Should You Add A Note When Connecting On LinkedIn?

Updated June 2024

Adding notes to your LinkedIn connection requests can increase your response rate.

However, they can also decrease your response rate if you say the wrong thing.

In this article, I will discuss what type of scenarios require a note, and what you should say:

- What is a LinkedIn connection request note?
- Should you add a note when connecting on LinkedIn?
- What should you say in your note?

What is a LinkedIn connection request note?

LinkedIn is a social networking website for professionals.

Like most social networking sites, it allows you to send connection requests to other users.

The reason why connecting with people on LinkedIn is important is because you cannot message people through LinkedIn unless you are already connected.

When you send a connection request, LinkedIn gives you the opportunity to add a “note”, which is a small message that you can write. Adding a note is not mandatory.

screenshot showing a connection request note in LinkedIn

When the person receives your connection request, they will also be able to read the note (message) that you wrote.

If you are interested in learning more about messaging people through LinkedIn, then check out my article Can You Message Someone On LinkedIn Without Premium?

Should you add a note when connecting on LinkedIn?

I recommend that you add a note to your connection requests on LinkedIn.

A personalized note will increase the number of people that accept your connection requests.

High level executives, such as CEOs and founders, receive dozens of connection requests each month.

Often, they are being bombarded with connection requests from salespeople trying to pitch them something.

They will assume by default that you are trying to sell them something, unless proven otherwise.

If your connection request doesn’t contain a personalized note that makes it very clear that you aren’t trying to sell them something, then they will reject it.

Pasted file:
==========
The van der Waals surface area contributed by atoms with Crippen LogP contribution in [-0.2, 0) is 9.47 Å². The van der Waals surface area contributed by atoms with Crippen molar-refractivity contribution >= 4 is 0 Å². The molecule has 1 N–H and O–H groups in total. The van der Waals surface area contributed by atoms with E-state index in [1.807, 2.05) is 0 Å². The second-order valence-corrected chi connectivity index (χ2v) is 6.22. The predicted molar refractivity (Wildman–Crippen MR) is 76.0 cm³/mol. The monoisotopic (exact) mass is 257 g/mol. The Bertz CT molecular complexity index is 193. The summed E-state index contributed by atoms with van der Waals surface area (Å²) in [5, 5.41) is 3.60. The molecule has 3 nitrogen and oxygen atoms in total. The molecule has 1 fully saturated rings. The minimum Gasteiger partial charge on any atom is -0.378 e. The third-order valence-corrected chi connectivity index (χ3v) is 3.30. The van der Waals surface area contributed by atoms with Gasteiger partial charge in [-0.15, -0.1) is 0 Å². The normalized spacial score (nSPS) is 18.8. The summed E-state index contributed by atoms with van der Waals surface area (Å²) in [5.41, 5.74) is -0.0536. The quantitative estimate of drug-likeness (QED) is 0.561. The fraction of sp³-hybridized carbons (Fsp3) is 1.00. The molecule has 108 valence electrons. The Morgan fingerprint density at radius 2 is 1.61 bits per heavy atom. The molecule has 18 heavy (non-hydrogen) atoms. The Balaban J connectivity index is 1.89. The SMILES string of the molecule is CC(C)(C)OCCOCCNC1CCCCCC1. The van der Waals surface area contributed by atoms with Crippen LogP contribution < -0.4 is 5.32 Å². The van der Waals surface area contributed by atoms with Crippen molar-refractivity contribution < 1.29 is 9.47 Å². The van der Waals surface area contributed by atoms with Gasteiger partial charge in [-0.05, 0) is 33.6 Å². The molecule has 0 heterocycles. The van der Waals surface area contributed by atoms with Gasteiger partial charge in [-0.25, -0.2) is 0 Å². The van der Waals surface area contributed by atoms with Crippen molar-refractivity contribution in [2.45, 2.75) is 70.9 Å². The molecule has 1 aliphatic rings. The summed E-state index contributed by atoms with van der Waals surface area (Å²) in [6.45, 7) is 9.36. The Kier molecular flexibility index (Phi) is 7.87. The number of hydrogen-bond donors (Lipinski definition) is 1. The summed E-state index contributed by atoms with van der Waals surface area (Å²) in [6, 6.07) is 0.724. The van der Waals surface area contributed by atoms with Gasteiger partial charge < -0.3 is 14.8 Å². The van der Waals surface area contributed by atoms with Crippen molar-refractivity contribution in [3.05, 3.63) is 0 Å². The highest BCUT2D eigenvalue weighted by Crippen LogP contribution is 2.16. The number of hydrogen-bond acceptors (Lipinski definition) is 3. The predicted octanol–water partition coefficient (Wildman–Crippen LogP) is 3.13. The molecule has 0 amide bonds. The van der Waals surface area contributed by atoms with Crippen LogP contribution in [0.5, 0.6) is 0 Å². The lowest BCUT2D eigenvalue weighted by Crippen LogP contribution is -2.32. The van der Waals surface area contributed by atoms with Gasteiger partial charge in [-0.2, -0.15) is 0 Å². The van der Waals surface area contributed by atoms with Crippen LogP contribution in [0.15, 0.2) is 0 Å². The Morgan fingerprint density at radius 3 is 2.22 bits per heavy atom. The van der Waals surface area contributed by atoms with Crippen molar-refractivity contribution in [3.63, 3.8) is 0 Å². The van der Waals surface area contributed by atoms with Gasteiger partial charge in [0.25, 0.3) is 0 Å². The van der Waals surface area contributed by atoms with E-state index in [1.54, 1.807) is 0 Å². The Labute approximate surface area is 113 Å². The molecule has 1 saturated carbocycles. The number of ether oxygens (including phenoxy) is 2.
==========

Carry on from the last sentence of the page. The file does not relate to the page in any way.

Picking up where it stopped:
image showing a man in a suit looking at a connection request on his computer

What should you say in your note?

It is very important that you don’t sound like you are trying to sell something.

If the person that you are trying to connect with thinks you are selling something, then they will reject your connection request instantly.

Instead, I recommend that you use my tried and tested note:

“Hey {first_name},

Just letting you know that I sent you an email.

Thanks,
George”

The reason why the above note works so well is because it creates curiosity, and doesn’t make your prospect think that you are trying to sell them something. For all they know, you may have something important to say.

Additionally, the fact that you took the time to send them a personalized email, followed by a connection request on LinkedIn, shows them that you are serious and not simply sending thousands of spam emails.

It's important that you have a professional looking LinkedIn profile, since prospects won't respond or accept your connection requests if you don't look legitimate.

image showing a professional looking linkedin profile

You are probably wondering how to email these people in the first place.

I recommend that you use Emailchaser’s Email Finder to find their email addresses (even when their emails aren’t publicly available).

You can then send a personalized cold email to each prospect, and also send a LinkedIn connection request with the above note message included.

If you are wondering what to say in your cold email, then check out my article How To Write A Cold Email (6-Step Process).

Final thoughts

You should always add a note to your LinkedIn connection requests.

This is important because most people assume that connection requests are from salespeople trying to sell something, so unless you make it very clear in the note message that you aren’t selling anything, then your request will be rejected.

On a related topic, I recommend that you read my article LinkedIn Limits: How Many Connection Requests & Messages?

You may also enjoy my other article InMail vs Connection Request: Which Gets More Replies?

picture of George Wauchope

Article by

George Wauchope

Founder of Emailchaser.

I have been working in the sales & marketing industry for nearly a decade.

When I’m not working on my business, I enjoy eating sushi & doing jiu-jitsu.

About the author